Public information revealed financial challenges at Keiro that were “very substantial,” she stated. “I think in terms of the difference between what Keiro brought in and Medicaid reimbursement … it was around $300,000 a month.”

One of the explanations the board gave at a public meeting was that back in 2008-10 the state of Washington cut back on Medicaid reimbursements, Santos related. “And Keiro was never able to fully recover, not only because we were consistently underfunding Medicaid, and Keiro has to pay more for their culturally competent and linguistically appropriate staff, has to pay more for their basics like food.”

Keiro Northwest is an umbrella organization that had the Keiro nursing home, the senior transportation program that was closed, and a food service program that was closed. What remains open today is the Kokoro Kai adult day program, and Nikkei Manor, the assisted living facility. “My understanding of the way the Keiro Northwest board of directors shared information to the public is, they wanted to save Kokoro Kai, and to save Nikkei Manor,” she related.

The 50-bed Nikkei Manor is just across Sixth Avenue South from Uwajimaya in the Chinatown International District. It typically operates at capacity with a waiting list of about 200, and is occupied almost solely by Japanese Americans, according to the Seattle Times. Like all other programs at Keiro Northwest, Nikkei Manor offers pricing well below cost.

Reasons for Closure
Santos said some factors contributing to the demise of Keiro’s nursing facility are: Medicaid reimbursement rates not keeping up with the actual cost of delivered service; a federal rule requiring a registered nurse to be on the premise 24 hours a day, seven days a week; the city of Seattle adopting a $15 minimum hourly rate. The cost of operating a nursing home in Seattle is much higher than in the rural part of the state where they don’t have the $15 an hour minimum wage requirement.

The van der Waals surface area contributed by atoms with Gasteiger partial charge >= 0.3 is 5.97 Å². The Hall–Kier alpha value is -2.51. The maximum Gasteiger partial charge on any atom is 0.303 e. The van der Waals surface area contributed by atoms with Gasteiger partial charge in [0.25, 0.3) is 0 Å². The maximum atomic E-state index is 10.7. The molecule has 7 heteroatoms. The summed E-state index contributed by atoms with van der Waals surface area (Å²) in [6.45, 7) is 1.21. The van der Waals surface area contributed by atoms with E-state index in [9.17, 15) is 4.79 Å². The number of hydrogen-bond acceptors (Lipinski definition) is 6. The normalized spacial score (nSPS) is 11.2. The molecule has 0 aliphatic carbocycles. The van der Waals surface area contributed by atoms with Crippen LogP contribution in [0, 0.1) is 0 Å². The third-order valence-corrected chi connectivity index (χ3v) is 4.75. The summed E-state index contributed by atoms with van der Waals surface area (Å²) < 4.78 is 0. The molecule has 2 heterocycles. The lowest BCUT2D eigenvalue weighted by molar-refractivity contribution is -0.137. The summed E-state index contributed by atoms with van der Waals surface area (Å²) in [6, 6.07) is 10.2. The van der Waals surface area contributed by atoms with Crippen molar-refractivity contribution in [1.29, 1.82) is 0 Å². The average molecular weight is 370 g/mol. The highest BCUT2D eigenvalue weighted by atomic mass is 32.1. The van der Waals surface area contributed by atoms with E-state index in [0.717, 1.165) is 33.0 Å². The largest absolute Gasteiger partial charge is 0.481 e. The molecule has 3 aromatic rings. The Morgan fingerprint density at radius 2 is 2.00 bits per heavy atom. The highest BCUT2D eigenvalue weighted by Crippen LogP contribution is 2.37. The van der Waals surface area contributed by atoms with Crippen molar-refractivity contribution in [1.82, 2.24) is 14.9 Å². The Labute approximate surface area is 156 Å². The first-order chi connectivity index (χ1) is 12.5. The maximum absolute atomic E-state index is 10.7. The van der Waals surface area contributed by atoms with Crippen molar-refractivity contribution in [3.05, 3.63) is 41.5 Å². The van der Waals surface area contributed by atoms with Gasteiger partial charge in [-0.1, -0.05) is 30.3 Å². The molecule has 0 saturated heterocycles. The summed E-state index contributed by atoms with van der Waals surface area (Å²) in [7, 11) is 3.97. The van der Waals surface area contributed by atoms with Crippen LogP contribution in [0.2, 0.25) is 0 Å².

Another contributing factor in the demise of the nursing facility, Santos said, was the fact that many people — including Nisei and Sansei — who have private insurance, or long-term insurance, or who can afford to pay out of pocket, were not coming to Keiro.

Keiro could not afford to subsidize the low-income patients with the payments they would receive from patients who could afford to pay more, she explained. Typically, health care facilities would subsidize mainly low-income patients with the rates that they are getting from those who can pay out of pocket.

“I don’t know if this outcome could have been prevented,” Santos said. “In our Japanese culture, we have the tendency to not want to create alarm in the broader community, and to try to take care of things internally … It may have played a part in the closure because most in Keiro’s administration were people of Japanese background.”

Partnership, Not Closure
Amid the turmoil surrounding the closure, Board President Tomio Moriguchi was removed from his position in August, and some opponents of the closure saw this as an opportunity for a partnership between Keiro and Transforming Age, a Bellevue (Washington)-based national nonprofit organization that helps struggling senior-care institutions. (Moriguchi, a founding member of Keiro Northwest, declined to comment).

An online petition called for an affiliation with Transforming Age. That petition, “Help Us Save Keiro Northwest,” was signed by leaders of prominent Asian American organizations, Keiro employees and former board members, community members and business leaders. “We want our Keiro back,” the petition says. “It is bigger than all of us.”

However, in a close vote, the board chose not to affiliate.